How to cite this article: Banerjee R, Goswami L, Rout D, et al. Methylene Blue to the Rescue in Severe Vasoplegia after Oral Nimodipine in a Patient with Aneurysmal Subarachnoid Hemorrhage. Indian J Crit Care Case Rep 2023;2(3):75-77.

Source of support: Nil

Conflict of interest: None

Patient consent statement: The author(s) have obtained written informed consent from the patient for publication of the case report details and related images.

Keywords: Delayed cerebral ischemia, Methylene blue, Oral nimodipine, Subarachnoid hemorrhage, Vasoplegia.


The unifying clinical definition of vasoplegia is lacking and remains mainly a diagnosis of exclusion. There are no evidence-based reversal agents for refractory vasoplegia following oral nimodipine. Since “Time Is Brain,” prompt administration of methylene blue after the exclusion of other causes by POCUS at bedside can be pragmatic and decrease long-term morbidity and mortality.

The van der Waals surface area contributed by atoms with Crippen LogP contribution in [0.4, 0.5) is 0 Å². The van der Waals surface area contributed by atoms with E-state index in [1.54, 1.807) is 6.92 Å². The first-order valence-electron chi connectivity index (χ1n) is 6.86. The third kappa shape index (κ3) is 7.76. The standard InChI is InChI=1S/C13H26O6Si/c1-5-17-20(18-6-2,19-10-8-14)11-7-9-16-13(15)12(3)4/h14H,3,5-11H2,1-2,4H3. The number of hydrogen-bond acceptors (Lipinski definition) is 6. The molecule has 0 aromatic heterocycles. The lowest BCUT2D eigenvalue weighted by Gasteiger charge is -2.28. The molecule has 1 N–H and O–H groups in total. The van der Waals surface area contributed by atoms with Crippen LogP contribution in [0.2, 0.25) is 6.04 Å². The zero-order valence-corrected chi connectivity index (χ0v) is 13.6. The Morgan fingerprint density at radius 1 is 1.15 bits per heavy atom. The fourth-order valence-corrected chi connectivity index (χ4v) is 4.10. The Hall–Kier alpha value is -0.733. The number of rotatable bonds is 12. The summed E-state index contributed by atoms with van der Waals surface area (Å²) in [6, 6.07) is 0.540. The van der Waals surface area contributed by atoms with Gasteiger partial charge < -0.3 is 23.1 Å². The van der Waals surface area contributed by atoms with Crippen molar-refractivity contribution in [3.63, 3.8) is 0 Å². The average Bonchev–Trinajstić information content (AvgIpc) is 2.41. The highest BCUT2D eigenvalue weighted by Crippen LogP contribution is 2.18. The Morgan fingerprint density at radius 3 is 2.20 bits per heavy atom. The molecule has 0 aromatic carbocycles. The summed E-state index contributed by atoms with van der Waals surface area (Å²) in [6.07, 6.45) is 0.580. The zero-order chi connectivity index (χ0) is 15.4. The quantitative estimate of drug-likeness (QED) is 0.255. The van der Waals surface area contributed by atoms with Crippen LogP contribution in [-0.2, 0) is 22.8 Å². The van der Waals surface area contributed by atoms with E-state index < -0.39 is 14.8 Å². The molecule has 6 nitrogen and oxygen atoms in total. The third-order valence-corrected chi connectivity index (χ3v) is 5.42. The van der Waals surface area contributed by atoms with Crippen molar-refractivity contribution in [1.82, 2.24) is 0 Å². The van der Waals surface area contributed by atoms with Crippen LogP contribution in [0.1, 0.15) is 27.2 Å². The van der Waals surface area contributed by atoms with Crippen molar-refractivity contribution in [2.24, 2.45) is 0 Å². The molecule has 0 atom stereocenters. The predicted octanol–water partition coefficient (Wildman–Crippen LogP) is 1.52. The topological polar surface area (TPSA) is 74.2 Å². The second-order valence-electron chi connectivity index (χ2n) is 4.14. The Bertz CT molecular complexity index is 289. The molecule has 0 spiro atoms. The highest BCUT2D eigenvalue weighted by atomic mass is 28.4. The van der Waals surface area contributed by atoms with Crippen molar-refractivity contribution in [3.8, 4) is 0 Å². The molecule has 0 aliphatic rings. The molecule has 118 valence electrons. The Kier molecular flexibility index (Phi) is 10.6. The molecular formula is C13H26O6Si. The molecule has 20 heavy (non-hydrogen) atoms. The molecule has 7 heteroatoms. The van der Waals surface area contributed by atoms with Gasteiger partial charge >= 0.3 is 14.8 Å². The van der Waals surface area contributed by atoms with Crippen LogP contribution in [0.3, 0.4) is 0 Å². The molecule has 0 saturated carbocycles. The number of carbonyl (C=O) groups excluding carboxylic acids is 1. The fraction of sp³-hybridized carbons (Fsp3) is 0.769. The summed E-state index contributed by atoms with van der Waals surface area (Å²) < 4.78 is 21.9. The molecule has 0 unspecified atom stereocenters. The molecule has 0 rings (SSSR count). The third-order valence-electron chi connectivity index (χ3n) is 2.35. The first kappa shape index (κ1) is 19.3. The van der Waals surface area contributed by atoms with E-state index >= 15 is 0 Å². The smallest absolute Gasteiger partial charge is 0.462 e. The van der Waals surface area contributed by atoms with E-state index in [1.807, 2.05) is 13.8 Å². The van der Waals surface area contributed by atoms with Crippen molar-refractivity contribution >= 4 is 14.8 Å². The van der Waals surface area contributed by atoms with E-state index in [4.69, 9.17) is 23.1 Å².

Vasoplegia is encountered in many clinical scenarios, including septic shock, anaphylaxis, postcardiopulmonary bypass surgery, severe burns, adrenal crisis, as well as calcium channel blocker overdose. It is characterized by significant hypotension, with normal to high cardiac output and low systemic vascular resistance1 despite high fluid, and catecholamines dosage. Intravenous nimodipine use can result in life-threatening hypotension and has a boxed warning from the manufacturer. Oral nimodipine (360 mg/day) is recommended as the standard of care for the prevention and treatment of delayed cerebral ischemia in aSAH.2 Profound vasoplegia following oral nimodipine is rare and under-recognized. Pathophysiology of this is complex and evidence regarding treatment is limited. We report a case of refractory vasoplegia after oral nimodipine that was unresponsive to triple vasopressors and was rescued by intravenous methylene blue with chromaturia observed as the only side effect. A literature search revealed an isolated case series describing four cases of vasoplegia after oral nimodipine successfully treated with methylene blue.3